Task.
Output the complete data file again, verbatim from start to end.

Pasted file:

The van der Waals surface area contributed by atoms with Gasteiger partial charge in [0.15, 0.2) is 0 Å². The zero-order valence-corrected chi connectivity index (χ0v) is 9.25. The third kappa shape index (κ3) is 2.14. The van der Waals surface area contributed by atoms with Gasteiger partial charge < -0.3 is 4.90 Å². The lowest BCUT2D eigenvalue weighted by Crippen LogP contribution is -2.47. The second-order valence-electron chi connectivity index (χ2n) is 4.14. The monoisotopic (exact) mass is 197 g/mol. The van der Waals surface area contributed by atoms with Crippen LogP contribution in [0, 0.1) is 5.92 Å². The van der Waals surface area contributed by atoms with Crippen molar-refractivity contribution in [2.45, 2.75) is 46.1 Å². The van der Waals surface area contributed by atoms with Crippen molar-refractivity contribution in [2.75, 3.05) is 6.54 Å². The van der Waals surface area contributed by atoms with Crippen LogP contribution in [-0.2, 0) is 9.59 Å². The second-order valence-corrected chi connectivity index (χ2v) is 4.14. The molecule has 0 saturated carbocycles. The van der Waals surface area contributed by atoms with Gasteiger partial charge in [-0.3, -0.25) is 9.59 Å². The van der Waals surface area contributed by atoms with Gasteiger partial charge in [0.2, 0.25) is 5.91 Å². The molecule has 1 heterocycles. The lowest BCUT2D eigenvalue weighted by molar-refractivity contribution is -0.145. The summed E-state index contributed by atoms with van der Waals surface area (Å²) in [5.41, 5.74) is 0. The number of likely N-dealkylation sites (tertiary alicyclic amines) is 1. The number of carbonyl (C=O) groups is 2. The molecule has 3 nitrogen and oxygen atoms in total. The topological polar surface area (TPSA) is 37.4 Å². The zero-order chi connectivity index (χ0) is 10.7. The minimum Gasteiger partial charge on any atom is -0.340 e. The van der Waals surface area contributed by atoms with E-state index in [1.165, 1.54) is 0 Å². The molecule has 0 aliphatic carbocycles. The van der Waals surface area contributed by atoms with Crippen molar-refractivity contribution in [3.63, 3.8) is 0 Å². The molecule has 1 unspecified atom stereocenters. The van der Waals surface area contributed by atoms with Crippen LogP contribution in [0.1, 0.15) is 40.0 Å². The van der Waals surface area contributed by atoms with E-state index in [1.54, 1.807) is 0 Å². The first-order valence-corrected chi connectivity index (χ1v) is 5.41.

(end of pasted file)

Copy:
The van der Waals surface area contributed by atoms with Gasteiger partial charge in [0.15, 0.2) is 0 Å². The zero-order valence-corrected chi connectivity index (χ0v) is 9.25. The third kappa shape index (κ3) is 2.14. The van der Waals surface area contributed by atoms with Gasteiger partial charge < -0.3 is 4.90 Å². The lowest BCUT2D eigenvalue weighted by Crippen LogP contribution is -2.47. The second-order valence-electron chi connectivity index (χ2n) is 4.14. The monoisotopic (exact) mass is 197 g/mol. The van der Waals surface area contributed by atoms with Crippen LogP contribution in [0, 0.1) is 5.92 Å². The van der Waals surface area contributed by atoms with Crippen molar-refractivity contribution in [2.45, 2.75) is 46.1 Å². The van der Waals surface area contributed by atoms with Crippen molar-refractivity contribution in [2.75, 3.05) is 6.54 Å². The van der Waals surface area contributed by atoms with Crippen LogP contribution in [-0.2, 0) is 9.59 Å². The second-order valence-corrected chi connectivity index (χ2v) is 4.14. The molecule has 0 saturated carbocycles. The van der Waals surface area contributed by atoms with Gasteiger partial charge in [-0.3, -0.25) is 9.59 Å². The van der Waals surface area contributed by atoms with Gasteiger partial charge in [0.2, 0.25) is 5.91 Å². The molecule has 1 heterocycles. The lowest BCUT2D eigenvalue weighted by molar-refractivity contribution is -0.145. The summed E-state index contributed by atoms with van der Waals surface area (Å²) in [5.41, 5.74) is 0. The number of likely N-dealkylation sites (tertiary alicyclic amines) is 1. The number of carbonyl (C=O) groups is 2. The molecule has 3 nitrogen and oxygen atoms in total. The topological polar surface area (TPSA) is 37.4 Å². The zero-order chi connectivity index (χ0) is 10.7. The minimum Gasteiger partial charge on any atom is -0.340 e. The van der Waals surface area contributed by atoms with E-state index in [1.165, 1.54) is 0 Å². The molecule has 0 aliphatic carbocycles. The van der Waals surface area contributed by atoms with Crippen molar-refractivity contribution in [3.63, 3.8) is 0 Å². The molecule has 1 unspecified atom stereocenters. The van der Waals surface area contributed by atoms with Crippen LogP contribution in [0.1, 0.15) is 40.0 Å². The van der Waals surface area contributed by atoms with E-state index in [1.54, 1.807) is 0 Å². The first-order valence-corrected chi connectivity index (χ1v) is 5.41.